• You need to find a bug in Chromium OS's sandboxing secure mechanism that has been evolving for four years. Sandboxing ensures that each Chrome Extension (they call them apps) is run in a restricted environment and is sandboxed (quarantined, imprisoned). In other words, you need to create a Google Extension and from that extension, you need to locate a bug in Chromium OS, if it does exist I assume.
  • Once you find this invisible bug, you create an extension that would take advantage of the bug so that it would escalade access and escape the sandbox. All that, you need to in Guest mode.
  • Once you escape the sandbox, you need to find a second bug that would allow you to tamper with the system and corrupt its files. That is, first, you need to find a third bug that would allow you to access the developer's mode from the guest mode.
  • One you gain access to the developer's mode from the guest mode, you need a way to break the administrator account inside of the "Linux-based" operating system from a non-privileged account.
  • Hold on, we're not done yet. It needs to be persistent. That means, once you edit the operating system files, you need to tamper secure boot scripts as well, which double checks the operating system files on boot to see if they were tampered with.
The hack, if found, is probably worth more than USD10,000,000 in the black market, the odds of getting a Chromebook hacked from the "guest" mode is about the same odds of winning the lottery. If you're looking for some quick cash, you might as well go buy a lottery ticket rather than go get a Chromebook and attempt the hacking.

The USD100,000 is just a tiny small amount from Google's pocket, but most importantly, it is a guarantee from Google that their Chromebook is safe, as long as no one wins the bounty, Google would smile and double the amount whenever they want.

Wednesday, June 28, 2017

A Hacker's Manifesto [Full Essay]

In few months, A Hacker's Manifesto will turn 31 years old. In honor of this essay, I will repost it on my blog. The Hacker's Manifesto is known as The Conscience of a Hacker. Date released is in January 8, 1986 and the author is The Mentor.

Another one got caught today, it's all over the papers. "Teenager Arrested in Computer Crime Scandal", "Hacker Arrested after Bank Tampering"...

Damn kids. They're all alike.

But did you, in your three-piece psychology and 1950's technobrain, ever take a look behind the eyes of the hacker? Did you ever wonder what made him tick, what forces shaped him, what may have molded him? I am a hacker, enter my world...

Mine is a world that begins with school... I'm smarter than most of the other kids, this crap they teach us bores me...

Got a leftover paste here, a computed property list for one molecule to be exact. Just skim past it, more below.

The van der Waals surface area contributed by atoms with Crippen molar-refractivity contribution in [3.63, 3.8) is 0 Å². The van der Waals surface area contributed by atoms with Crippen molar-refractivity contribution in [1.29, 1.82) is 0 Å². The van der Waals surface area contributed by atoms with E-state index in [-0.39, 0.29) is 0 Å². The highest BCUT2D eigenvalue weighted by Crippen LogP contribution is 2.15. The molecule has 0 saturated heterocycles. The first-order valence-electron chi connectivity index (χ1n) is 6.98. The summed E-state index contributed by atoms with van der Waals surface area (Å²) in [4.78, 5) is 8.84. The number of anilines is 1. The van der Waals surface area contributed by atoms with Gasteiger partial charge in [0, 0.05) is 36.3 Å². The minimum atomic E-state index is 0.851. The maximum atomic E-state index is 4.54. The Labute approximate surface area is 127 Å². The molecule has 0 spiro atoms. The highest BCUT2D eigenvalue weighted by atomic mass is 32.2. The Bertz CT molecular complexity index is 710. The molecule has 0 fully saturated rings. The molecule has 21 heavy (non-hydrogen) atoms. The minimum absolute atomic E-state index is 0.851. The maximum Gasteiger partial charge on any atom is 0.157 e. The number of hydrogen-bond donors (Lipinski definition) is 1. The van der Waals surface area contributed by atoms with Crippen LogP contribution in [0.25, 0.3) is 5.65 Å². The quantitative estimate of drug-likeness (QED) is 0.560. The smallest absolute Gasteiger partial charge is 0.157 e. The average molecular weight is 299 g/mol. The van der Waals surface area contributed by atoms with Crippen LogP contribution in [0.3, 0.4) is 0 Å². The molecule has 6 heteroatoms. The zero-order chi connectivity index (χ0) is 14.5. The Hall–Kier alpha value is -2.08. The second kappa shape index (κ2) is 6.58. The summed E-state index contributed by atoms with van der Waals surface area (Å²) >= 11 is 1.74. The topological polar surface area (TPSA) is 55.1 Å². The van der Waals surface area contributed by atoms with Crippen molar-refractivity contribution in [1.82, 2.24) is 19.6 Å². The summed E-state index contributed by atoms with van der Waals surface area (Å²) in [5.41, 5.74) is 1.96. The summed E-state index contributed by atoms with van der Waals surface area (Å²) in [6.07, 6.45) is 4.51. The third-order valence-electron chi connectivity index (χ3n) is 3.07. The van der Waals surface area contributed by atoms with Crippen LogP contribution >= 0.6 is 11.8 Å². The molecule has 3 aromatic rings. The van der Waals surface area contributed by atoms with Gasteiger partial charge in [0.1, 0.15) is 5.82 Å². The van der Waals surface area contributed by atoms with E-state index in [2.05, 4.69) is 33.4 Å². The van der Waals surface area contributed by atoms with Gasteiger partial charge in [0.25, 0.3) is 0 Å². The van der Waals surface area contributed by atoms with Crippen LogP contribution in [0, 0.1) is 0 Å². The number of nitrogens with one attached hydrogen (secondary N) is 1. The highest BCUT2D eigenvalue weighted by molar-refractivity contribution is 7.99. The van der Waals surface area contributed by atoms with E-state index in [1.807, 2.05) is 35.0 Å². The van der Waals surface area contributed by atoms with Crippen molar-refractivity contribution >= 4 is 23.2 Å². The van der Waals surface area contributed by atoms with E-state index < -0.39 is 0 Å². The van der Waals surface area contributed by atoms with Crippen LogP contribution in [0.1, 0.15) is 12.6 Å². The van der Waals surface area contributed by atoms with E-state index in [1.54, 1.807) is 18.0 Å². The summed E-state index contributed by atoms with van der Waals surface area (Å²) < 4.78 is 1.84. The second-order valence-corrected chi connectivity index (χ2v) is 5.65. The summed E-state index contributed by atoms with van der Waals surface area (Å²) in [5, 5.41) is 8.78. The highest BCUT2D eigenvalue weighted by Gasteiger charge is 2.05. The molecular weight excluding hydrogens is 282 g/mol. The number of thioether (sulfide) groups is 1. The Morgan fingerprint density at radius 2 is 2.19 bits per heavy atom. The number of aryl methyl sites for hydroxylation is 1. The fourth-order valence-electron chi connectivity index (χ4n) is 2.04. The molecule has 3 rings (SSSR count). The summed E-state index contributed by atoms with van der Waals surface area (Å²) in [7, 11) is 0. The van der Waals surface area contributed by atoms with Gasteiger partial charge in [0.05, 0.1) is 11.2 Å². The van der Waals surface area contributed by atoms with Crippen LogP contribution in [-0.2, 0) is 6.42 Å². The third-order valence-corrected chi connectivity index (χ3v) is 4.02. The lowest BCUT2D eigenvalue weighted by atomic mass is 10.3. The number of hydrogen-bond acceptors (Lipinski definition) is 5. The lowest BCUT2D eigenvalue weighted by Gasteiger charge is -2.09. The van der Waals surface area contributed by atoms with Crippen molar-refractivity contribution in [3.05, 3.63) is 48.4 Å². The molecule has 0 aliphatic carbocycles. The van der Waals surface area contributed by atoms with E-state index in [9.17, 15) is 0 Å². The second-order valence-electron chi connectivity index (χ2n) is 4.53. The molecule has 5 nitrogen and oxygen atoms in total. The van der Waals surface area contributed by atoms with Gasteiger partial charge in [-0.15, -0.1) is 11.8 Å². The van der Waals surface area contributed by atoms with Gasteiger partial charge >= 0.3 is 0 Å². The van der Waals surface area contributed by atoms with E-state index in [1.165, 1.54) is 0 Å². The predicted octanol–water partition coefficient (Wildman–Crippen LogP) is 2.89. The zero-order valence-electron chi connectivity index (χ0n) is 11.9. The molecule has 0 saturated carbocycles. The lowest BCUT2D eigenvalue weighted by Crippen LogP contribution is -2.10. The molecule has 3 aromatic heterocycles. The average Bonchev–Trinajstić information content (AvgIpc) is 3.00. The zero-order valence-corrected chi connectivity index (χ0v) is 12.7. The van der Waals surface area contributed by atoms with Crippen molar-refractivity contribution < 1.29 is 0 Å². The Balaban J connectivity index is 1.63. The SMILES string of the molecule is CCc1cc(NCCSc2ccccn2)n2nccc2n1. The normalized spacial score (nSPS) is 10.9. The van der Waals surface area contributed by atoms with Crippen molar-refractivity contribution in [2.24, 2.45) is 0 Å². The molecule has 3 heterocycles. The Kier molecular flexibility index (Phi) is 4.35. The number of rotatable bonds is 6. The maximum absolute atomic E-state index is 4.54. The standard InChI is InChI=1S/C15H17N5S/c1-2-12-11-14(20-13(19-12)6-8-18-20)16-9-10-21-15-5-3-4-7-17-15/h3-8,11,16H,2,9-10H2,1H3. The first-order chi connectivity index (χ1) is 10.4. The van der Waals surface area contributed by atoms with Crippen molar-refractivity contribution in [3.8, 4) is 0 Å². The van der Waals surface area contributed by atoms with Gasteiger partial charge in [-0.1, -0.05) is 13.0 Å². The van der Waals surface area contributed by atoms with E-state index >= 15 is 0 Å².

Damn underachiever. They're all alike.

I'm in junior high or high school. I've listened to teachers explain for the fifteenth time how to reduce a fraction. I understand it. "No, Ms. Smith, I didn't show my work. I did it in my head..."

Damn kid. Probably copied it. They're all alike.

I made a discovery today. I found a computer. Wait a second, this is cool. It does what I want it to. If it makes a mistake, it's because I screwed it up. Not because it doesn't like me...

Or feels threatened by me...

Or thinks I'm a smart ass...

Or doesn't like teaching and shouldn't be here...

Damn kid. All he does is play games. They're all alike.

And then it happened... a door opened to a world... rushing through the phone line like heroin through an addict's veins, an electronic pulse is sent out, a refuge from the day-to-day incompetencies is sought... a board is found.

"This is it... this is where I belong..."

I know everyone here... even if I've never met them, never talked to them, may never hear from them again... I know you all...

Damn kid. Tying up the phone line again. They're all alike...

You bet your ass we're all alike... we've been spoon-fed baby food at school when we hungered for steak... the bits of meat that you did let slip through were pre-chewed and tasteless. We've been dominated by sadists, or ignored by the apathetic. The few that had something to teach found us willing pupils, but those few are like drops of water in the desert.

This is our world now... the world of the electron and the switch, the beauty of the baud. We make use of a service already existing without paying for what could be dirt-cheap if it wasn't run by profiteering gluttons, and you call us criminals. We explore... and you call us criminals. We seek after knowledge... and you call us criminals. We exist without skin color, without nationality, without religious bias... and you call us criminals. You build atomic bombs, you wage wars, you murder, cheat, and lie to us and try to make us believe it's for our own good, yet we're the criminals.

Yes, I am a criminal. My crime is that of curiosity. My crime is that of judging people by what they say and think, not what they look like. My crime is that of outsmarting you, something that you will never forgive me for.

I am a hacker, and this is my manifesto. You may stop this individual, but you can't stop us all... after all, we're all alike.